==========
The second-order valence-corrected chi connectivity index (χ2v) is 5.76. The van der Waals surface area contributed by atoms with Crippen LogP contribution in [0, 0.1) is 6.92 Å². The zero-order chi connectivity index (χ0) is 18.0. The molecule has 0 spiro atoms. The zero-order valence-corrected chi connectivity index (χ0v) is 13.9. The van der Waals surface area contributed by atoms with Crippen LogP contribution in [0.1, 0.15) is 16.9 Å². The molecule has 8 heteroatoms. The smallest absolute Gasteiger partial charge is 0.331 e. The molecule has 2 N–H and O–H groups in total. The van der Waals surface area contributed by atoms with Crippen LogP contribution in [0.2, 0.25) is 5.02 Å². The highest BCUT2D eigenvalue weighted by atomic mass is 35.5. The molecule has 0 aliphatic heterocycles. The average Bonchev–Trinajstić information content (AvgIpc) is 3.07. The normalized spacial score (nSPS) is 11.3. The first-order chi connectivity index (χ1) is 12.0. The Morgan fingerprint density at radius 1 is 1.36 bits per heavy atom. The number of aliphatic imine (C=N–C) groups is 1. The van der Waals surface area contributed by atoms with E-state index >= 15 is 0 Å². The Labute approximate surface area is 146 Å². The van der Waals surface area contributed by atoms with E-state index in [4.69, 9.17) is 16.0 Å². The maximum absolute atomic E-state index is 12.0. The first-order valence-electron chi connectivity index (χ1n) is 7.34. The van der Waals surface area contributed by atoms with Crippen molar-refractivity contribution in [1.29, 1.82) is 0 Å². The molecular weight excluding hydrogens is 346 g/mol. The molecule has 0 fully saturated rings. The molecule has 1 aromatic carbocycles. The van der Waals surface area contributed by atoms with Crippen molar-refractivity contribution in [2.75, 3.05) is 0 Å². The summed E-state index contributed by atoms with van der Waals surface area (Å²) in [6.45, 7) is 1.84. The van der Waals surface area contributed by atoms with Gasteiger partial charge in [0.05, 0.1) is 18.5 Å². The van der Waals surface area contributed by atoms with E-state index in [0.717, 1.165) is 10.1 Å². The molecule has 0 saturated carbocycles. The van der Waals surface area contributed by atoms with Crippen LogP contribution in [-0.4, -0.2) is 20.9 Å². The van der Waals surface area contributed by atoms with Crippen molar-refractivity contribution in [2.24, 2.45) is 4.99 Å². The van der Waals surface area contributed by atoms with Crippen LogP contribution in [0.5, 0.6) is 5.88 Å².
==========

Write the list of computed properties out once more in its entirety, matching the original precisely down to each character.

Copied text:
The second-order valence-corrected chi connectivity index (χ2v) is 5.76. The van der Waals surface area contributed by atoms with Crippen LogP contribution in [0, 0.1) is 6.92 Å². The zero-order chi connectivity index (χ0) is 18.0. The molecule has 0 spiro atoms. The zero-order valence-corrected chi connectivity index (χ0v) is 13.9. The van der Waals surface area contributed by atoms with Crippen LogP contribution in [0.1, 0.15) is 16.9 Å². The molecule has 8 heteroatoms. The smallest absolute Gasteiger partial charge is 0.331 e. The molecule has 2 N–H and O–H groups in total. The van der Waals surface area contributed by atoms with Crippen LogP contribution in [0.2, 0.25) is 5.02 Å². The highest BCUT2D eigenvalue weighted by atomic mass is 35.5. The molecule has 0 aliphatic heterocycles. The average Bonchev–Trinajstić information content (AvgIpc) is 3.07. The normalized spacial score (nSPS) is 11.3. The first-order chi connectivity index (χ1) is 12.0. The Morgan fingerprint density at radius 1 is 1.36 bits per heavy atom. The number of aliphatic imine (C=N–C) groups is 1. The van der Waals surface area contributed by atoms with E-state index >= 15 is 0 Å². The Labute approximate surface area is 146 Å². The van der Waals surface area contributed by atoms with E-state index in [4.69, 9.17) is 16.0 Å². The maximum absolute atomic E-state index is 12.0. The first-order valence-electron chi connectivity index (χ1n) is 7.34. The van der Waals surface area contributed by atoms with Crippen molar-refractivity contribution in [1.29, 1.82) is 0 Å². The molecular weight excluding hydrogens is 346 g/mol. The molecule has 0 fully saturated rings. The molecule has 1 aromatic carbocycles. The van der Waals surface area contributed by atoms with Crippen molar-refractivity contribution in [2.75, 3.05) is 0 Å². The summed E-state index contributed by atoms with van der Waals surface area (Å²) in [6.45, 7) is 1.84. The van der Waals surface area contributed by atoms with Gasteiger partial charge in [0.05, 0.1) is 18.5 Å². The van der Waals surface area contributed by atoms with E-state index in [0.717, 1.165) is 10.1 Å². The molecule has 0 saturated carbocycles. The van der Waals surface area contributed by atoms with Crippen LogP contribution in [-0.4, -0.2) is 20.9 Å². The van der Waals surface area contributed by atoms with Crippen molar-refractivity contribution in [2.24, 2.45) is 4.99 Å². The van der Waals surface area contributed by atoms with Crippen LogP contribution in [0.5, 0.6) is 5.88 Å².